Many people living in our northern climate find indoor air very dry come winter time, resulting in sore throats, dry noses and skin, and itchy eyes. Some even experience breathing difficulties when exposed to low humidity over the winter months. The ideal in-home humidity level is generally described between 30 and 60 per cent. When humidity is too low, the mucous membrane lining your respiratory tract can become dry and inflamed, increasing the risk of colds, flu and other infections. Low humidity can also dry out hardwood floors, causing them to separate or crack. When humidity is too high, it can result in nasal congestion or even contribute to the growth of mould.
So, how can you regulate your home’s humidity over the winter months? A furnace humidifier can be a very cost effective way to combat dry indoor air. The two most common types of cost-effective humidifiers are reservoir and flow-through. The reservoir type holds the water in a “reservoir” and uses a rotating drum to introduce the humidity to the air. A flow-through has the water “flow through” the humidifier and then drains it out. Although all furnace-mounted home humidifiers are designed to work by adding moisture from water and evaporating it using the furnace’s warm supply air, a flow-through with bypass can be mounted on the return air duct, allowing a more versatile installation.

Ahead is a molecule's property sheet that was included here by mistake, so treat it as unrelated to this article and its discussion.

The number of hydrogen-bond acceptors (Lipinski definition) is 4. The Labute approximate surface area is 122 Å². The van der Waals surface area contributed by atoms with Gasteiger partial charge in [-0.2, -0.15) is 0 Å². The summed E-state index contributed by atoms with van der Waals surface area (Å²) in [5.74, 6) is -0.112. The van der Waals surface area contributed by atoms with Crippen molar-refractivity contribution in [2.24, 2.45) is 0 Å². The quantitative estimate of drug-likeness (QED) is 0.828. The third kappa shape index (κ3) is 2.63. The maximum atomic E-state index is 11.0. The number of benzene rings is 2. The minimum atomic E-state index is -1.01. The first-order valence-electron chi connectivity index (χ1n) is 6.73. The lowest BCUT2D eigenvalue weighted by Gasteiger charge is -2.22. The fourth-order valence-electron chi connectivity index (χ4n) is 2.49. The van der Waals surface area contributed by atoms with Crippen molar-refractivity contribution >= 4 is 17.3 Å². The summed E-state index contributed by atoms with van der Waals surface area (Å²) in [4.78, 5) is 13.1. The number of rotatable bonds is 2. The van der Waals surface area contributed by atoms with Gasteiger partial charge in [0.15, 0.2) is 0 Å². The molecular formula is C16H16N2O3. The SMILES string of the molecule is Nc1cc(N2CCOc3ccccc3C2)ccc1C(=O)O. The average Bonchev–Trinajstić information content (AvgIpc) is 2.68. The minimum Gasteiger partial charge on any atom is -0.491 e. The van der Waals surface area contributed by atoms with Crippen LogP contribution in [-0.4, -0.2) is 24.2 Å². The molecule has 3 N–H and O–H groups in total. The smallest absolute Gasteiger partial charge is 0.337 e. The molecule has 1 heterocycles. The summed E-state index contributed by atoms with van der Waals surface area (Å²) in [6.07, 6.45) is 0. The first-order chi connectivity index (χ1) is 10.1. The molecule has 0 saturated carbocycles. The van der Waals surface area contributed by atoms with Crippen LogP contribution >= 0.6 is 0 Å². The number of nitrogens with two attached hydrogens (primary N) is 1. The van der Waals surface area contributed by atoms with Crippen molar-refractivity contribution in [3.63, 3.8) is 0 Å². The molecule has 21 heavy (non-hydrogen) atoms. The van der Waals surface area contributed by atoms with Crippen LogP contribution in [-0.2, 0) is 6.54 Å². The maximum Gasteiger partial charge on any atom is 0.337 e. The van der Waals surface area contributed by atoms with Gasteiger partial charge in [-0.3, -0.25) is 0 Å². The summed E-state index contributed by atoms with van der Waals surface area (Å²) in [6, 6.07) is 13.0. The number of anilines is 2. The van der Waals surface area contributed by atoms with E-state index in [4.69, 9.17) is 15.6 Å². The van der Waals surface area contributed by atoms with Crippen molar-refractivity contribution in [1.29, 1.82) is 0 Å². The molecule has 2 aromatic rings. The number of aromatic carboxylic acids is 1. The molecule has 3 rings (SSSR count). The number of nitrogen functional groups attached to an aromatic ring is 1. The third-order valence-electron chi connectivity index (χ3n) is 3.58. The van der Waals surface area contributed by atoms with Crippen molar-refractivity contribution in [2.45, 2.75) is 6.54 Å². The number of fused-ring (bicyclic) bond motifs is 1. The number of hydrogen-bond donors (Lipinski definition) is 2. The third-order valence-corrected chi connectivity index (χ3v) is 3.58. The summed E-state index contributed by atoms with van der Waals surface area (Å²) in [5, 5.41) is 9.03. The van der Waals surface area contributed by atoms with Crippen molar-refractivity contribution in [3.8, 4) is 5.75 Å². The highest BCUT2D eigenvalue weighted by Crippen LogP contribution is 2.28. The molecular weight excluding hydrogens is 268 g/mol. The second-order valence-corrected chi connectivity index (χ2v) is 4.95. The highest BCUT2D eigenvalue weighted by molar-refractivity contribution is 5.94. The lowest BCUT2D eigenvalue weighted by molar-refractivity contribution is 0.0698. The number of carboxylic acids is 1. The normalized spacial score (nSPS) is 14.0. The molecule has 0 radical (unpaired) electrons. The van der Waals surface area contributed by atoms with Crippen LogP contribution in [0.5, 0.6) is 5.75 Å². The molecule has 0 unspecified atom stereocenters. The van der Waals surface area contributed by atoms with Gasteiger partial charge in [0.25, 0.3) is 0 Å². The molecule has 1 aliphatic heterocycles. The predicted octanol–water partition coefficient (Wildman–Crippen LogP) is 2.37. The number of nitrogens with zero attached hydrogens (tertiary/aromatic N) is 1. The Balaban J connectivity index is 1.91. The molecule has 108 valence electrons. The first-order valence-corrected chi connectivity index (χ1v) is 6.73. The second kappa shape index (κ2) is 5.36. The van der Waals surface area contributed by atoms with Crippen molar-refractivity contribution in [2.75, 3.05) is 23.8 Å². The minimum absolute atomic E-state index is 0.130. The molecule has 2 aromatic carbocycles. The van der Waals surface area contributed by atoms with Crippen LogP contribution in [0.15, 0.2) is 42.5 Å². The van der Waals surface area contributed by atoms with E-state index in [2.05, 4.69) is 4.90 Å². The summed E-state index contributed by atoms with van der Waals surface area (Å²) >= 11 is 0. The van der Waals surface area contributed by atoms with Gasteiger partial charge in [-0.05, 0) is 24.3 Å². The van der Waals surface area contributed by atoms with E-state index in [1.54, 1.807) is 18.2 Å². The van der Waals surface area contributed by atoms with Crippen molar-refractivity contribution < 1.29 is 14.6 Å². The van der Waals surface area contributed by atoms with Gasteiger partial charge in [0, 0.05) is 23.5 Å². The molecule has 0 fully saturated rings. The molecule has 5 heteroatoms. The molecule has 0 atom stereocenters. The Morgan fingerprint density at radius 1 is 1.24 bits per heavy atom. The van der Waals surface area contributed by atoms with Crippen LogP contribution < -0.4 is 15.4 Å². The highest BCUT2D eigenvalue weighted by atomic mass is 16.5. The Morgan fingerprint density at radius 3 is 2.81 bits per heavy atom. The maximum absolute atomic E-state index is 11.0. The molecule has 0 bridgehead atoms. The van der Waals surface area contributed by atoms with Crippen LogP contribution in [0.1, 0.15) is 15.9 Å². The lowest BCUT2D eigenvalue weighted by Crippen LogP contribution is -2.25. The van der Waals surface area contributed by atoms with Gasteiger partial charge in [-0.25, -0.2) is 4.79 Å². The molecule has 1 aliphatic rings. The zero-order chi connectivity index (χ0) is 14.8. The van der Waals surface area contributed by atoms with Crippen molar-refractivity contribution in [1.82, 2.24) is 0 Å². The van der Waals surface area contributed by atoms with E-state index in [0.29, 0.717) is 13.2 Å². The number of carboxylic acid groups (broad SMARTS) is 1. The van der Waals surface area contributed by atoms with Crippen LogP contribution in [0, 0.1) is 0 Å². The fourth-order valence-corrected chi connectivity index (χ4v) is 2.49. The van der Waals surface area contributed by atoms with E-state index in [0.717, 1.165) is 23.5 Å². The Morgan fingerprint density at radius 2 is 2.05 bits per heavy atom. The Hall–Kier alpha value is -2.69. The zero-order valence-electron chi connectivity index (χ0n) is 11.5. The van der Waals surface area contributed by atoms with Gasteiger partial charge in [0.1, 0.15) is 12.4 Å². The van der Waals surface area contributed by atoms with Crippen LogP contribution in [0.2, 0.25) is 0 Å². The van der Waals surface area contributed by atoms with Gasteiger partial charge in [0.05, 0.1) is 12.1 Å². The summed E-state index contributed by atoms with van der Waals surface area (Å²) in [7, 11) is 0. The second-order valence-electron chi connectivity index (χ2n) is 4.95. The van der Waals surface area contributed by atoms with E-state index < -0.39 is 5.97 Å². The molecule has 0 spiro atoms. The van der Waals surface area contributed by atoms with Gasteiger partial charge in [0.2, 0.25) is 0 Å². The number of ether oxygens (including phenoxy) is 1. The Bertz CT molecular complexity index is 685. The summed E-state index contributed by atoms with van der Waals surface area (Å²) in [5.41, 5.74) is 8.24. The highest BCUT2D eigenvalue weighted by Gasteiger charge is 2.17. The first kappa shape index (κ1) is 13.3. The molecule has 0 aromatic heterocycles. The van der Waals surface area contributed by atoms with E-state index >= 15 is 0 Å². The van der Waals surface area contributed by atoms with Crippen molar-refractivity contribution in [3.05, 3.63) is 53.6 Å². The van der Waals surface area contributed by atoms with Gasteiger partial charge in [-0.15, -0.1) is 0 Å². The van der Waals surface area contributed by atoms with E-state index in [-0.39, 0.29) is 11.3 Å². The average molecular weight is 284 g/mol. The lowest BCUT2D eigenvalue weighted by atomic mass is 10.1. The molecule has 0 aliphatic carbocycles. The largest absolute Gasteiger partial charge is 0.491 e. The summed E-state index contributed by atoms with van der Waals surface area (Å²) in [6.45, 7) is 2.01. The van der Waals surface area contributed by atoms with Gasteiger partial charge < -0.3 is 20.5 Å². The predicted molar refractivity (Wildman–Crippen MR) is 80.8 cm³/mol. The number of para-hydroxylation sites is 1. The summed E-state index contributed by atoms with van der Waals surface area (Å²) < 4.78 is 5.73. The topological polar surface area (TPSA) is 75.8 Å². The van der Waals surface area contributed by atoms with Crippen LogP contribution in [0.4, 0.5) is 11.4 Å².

How do you know if you need a humidifier? Have your home’s relative humidity checked by a qualified professional. If humidity levels are between 30 to 60 per cent in the winter, then you likely do not require a humidifier. If levels are below 30 per cent in the winter, then a furnace humidifier can help create a more comfortable and healthy environment.
If you find your home very dry in the winter, and would like to learn how you can enjoy a more comfortable and healthy in-home winter environment, call the professionals at Langton Mechanical to schedule a free, no obligation consultation.
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